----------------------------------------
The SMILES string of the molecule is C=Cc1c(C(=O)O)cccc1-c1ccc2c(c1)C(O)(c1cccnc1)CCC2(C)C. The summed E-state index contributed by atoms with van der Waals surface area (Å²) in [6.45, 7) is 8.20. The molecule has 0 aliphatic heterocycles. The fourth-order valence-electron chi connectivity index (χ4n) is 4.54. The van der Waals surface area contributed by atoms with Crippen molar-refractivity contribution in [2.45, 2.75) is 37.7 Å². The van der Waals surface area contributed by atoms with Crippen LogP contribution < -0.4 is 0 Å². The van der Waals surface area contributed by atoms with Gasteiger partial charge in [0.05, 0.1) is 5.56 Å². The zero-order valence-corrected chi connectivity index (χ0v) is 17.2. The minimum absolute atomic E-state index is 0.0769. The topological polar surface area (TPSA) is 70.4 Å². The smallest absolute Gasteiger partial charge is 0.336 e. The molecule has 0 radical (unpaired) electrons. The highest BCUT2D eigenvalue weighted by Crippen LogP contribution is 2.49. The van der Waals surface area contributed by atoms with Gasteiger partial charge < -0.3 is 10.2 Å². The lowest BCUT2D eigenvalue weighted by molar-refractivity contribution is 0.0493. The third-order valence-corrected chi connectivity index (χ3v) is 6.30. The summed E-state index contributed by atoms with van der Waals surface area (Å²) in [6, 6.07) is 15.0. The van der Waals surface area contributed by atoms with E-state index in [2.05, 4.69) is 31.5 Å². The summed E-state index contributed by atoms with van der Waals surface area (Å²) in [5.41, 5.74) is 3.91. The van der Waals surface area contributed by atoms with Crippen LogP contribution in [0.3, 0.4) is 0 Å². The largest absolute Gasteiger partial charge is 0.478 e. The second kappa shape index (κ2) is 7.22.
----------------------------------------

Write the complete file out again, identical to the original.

The SMILES string of the molecule is C=Cc1c(C(=O)O)cccc1-c1ccc2c(c1)C(O)(c1cccnc1)CCC2(C)C. The summed E-state index contributed by atoms with van der Waals surface area (Å²) in [6.45, 7) is 8.20. The molecule has 0 aliphatic heterocycles. The fourth-order valence-electron chi connectivity index (χ4n) is 4.54. The van der Waals surface area contributed by atoms with Crippen molar-refractivity contribution in [2.45, 2.75) is 37.7 Å². The van der Waals surface area contributed by atoms with Crippen LogP contribution < -0.4 is 0 Å². The van der Waals surface area contributed by atoms with Gasteiger partial charge in [0.05, 0.1) is 5.56 Å². The zero-order valence-corrected chi connectivity index (χ0v) is 17.2. The minimum absolute atomic E-state index is 0.0769. The topological polar surface area (TPSA) is 70.4 Å². The smallest absolute Gasteiger partial charge is 0.336 e. The molecule has 0 radical (unpaired) electrons. The highest BCUT2D eigenvalue weighted by Crippen LogP contribution is 2.49. The van der Waals surface area contributed by atoms with Gasteiger partial charge < -0.3 is 10.2 Å². The lowest BCUT2D eigenvalue weighted by molar-refractivity contribution is 0.0493. The third-order valence-corrected chi connectivity index (χ3v) is 6.30. The summed E-state index contributed by atoms with van der Waals surface area (Å²) in [6, 6.07) is 15.0. The van der Waals surface area contributed by atoms with E-state index in [2.05, 4.69) is 31.5 Å². The summed E-state index contributed by atoms with van der Waals surface area (Å²) in [5.41, 5.74) is 3.91. The van der Waals surface area contributed by atoms with Crippen LogP contribution in [0.3, 0.4) is 0 Å². The largest absolute Gasteiger partial charge is 0.478 e. The second kappa shape index (κ2) is 7.22.